The Education Blog

The Education Blog is written by Elisabeth Harrison, Education Reporter and Morning Edition Host for Rhode Island Public Radio. Harrison’s work ranges from reporting on institutions like Brown University and the University of Rhode Island to efforts to reform low performing public schools in Central Falls and Providence.

Elisabeth Harrison / RIPR

Charter schools dodged a bullet, this month when Rhode Island lawmakers ended the legislative session without agreement between House and Senate bills that could have changed the way charter schools are funded and restricted their ability to grow. 

Rhode Island Public Radio’s Elisabeth Harrison asked Tim Groves, the head of the Rhode Island League of Charter Schools, whether he thinks public opinion is turning against charter schools.

Elisabeth Harrison

After months of anticipation, the General Assembly failed to pass a single bill related to charter schools.

That's good news if you're in the charter school world. It means lawmakers failed to reach agreement on bills that would place new restrictions on the expansion of charter schools and reopen the state funding formula to reduce money for charter schools.

Elisabeth Harrison / RIPR

One of Rhode Island’s most controversial school leaders is retiring. Fran Gallo, the superintendent of Central Falls public schools, steps down on Friday. Her tenure includes the firing and re-hiring of high school teachers, which thrust Rhode Island into the center of a national debate over public education. Gallo sat down with Rhode Island Public Radio’s Elisabeth Harrison at her office in Central Falls to look back on the firings, and what she’s learned from Rhode Island’s smallest school district.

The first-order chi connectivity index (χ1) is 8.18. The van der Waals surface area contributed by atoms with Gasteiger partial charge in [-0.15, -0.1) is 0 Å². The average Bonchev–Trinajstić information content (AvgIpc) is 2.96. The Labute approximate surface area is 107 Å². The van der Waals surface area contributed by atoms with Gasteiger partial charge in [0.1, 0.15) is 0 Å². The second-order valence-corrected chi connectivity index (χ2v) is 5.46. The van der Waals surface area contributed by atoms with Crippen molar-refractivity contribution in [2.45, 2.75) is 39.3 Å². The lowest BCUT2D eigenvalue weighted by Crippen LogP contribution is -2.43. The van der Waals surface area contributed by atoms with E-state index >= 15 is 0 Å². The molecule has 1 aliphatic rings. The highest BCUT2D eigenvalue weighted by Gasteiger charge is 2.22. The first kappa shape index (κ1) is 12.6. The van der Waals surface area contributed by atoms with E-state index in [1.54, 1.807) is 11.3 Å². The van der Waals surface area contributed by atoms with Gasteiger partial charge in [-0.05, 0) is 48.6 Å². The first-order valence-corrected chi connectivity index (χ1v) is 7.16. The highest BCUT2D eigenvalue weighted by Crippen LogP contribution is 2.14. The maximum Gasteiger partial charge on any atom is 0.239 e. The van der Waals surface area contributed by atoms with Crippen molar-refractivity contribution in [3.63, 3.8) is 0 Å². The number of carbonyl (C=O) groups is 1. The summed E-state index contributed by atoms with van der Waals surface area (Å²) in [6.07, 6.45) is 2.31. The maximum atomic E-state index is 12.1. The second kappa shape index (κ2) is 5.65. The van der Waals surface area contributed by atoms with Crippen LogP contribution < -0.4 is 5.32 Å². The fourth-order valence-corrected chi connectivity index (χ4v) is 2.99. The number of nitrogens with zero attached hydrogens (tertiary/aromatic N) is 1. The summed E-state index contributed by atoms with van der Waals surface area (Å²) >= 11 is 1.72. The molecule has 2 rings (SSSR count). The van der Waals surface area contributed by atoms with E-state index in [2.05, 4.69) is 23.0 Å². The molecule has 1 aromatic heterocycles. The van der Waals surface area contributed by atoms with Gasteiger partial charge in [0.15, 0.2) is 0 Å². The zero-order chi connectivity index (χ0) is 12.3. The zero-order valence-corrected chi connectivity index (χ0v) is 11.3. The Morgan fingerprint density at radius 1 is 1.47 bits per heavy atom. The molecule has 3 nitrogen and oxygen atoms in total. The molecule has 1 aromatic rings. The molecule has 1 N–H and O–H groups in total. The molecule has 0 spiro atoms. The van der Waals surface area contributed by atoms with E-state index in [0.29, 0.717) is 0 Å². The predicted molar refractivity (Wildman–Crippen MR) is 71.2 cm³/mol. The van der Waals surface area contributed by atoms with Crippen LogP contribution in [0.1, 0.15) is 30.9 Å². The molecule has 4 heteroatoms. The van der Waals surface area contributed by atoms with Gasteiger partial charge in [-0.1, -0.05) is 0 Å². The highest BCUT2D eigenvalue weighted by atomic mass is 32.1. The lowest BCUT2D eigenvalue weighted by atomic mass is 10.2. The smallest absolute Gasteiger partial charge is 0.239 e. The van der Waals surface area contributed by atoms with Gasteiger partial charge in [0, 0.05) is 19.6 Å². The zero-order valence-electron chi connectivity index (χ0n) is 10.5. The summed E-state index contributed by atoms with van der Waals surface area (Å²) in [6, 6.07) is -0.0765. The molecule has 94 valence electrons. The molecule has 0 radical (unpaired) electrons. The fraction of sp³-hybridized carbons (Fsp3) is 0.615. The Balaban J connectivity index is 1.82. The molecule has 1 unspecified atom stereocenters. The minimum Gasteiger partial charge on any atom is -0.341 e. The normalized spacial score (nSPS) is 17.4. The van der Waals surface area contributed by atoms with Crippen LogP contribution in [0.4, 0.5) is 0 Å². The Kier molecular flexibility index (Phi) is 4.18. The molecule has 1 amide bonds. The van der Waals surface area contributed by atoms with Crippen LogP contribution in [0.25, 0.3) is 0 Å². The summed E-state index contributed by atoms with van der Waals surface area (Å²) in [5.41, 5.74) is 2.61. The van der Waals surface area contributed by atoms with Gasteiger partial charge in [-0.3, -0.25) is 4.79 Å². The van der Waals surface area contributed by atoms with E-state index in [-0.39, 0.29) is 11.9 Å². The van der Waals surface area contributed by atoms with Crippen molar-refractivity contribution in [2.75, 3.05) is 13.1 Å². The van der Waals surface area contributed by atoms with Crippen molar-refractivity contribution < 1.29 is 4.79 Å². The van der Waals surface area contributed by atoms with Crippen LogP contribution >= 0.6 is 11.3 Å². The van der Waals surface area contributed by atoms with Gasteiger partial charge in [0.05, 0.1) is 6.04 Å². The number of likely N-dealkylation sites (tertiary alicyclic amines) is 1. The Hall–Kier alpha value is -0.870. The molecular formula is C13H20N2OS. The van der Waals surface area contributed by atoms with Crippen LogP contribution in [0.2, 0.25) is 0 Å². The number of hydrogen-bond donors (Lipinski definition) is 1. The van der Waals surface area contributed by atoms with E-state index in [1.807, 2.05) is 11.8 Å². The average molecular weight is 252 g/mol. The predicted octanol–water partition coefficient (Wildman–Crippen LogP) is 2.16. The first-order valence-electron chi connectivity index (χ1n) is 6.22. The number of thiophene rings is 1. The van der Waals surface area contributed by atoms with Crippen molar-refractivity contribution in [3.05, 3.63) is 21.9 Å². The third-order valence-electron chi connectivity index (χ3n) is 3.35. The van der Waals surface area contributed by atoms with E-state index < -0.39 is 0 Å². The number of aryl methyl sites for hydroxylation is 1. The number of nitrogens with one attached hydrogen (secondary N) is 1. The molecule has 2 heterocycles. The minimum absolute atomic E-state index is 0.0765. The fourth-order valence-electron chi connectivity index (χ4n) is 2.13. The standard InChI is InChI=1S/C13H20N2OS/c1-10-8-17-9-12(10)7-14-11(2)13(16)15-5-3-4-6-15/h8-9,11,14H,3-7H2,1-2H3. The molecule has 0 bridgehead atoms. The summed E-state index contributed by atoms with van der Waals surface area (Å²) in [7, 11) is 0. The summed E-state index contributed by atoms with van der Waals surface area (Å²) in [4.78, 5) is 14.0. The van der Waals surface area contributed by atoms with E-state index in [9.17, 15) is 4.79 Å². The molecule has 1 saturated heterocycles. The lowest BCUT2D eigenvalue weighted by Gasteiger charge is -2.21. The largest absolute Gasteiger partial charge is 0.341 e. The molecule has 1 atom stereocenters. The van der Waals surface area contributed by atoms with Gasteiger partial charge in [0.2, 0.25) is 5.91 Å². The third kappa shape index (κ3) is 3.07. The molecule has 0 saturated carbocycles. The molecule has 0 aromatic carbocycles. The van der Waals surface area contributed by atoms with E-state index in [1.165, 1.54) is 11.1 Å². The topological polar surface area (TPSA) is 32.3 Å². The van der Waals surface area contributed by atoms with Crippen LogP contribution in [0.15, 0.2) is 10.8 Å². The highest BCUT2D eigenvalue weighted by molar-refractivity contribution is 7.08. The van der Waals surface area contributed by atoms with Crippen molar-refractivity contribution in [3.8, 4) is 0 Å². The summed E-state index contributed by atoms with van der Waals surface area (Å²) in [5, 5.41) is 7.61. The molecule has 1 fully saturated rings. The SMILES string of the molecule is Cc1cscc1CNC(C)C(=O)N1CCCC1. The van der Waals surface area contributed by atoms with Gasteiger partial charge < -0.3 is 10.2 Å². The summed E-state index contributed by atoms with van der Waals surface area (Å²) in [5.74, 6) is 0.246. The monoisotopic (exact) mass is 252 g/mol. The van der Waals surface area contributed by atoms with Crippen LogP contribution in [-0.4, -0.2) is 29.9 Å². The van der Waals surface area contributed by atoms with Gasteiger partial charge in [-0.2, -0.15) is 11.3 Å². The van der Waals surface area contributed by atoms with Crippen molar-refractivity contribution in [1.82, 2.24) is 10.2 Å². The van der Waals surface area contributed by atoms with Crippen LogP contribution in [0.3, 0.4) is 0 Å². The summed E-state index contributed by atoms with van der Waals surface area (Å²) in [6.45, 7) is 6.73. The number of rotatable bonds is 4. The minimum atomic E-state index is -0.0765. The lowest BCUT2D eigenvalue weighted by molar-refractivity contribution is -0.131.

Elisabeth Harrison

Calling it "the most restrictive and punitive charter school bill in the entire country," the Rhode Island Mayoral Academies lobbied against the legislation, which would require local approval for new and expanding charter schools.

RIMA, one of several charter school and public education advocacy groups to raise concerns about the legislation, cites negative consequences, including a "fiscal catastrophe" for schools in the process of adding grades.

The group used Providence-based Achievement First, which has opened two elementary schools, as an example.

Elisabeth Harrison / RIPR

A pair of bills that could make it harder to open more charter schools are again up for committee votes at the Statehouse.

The House bill would place a one-year pause on the creation of new charter schools. After a legislative committee found reasons to re-evaluate the way the state funds public charter schools and public school districts, the bill calls for more time for lawmakers to consider changes.

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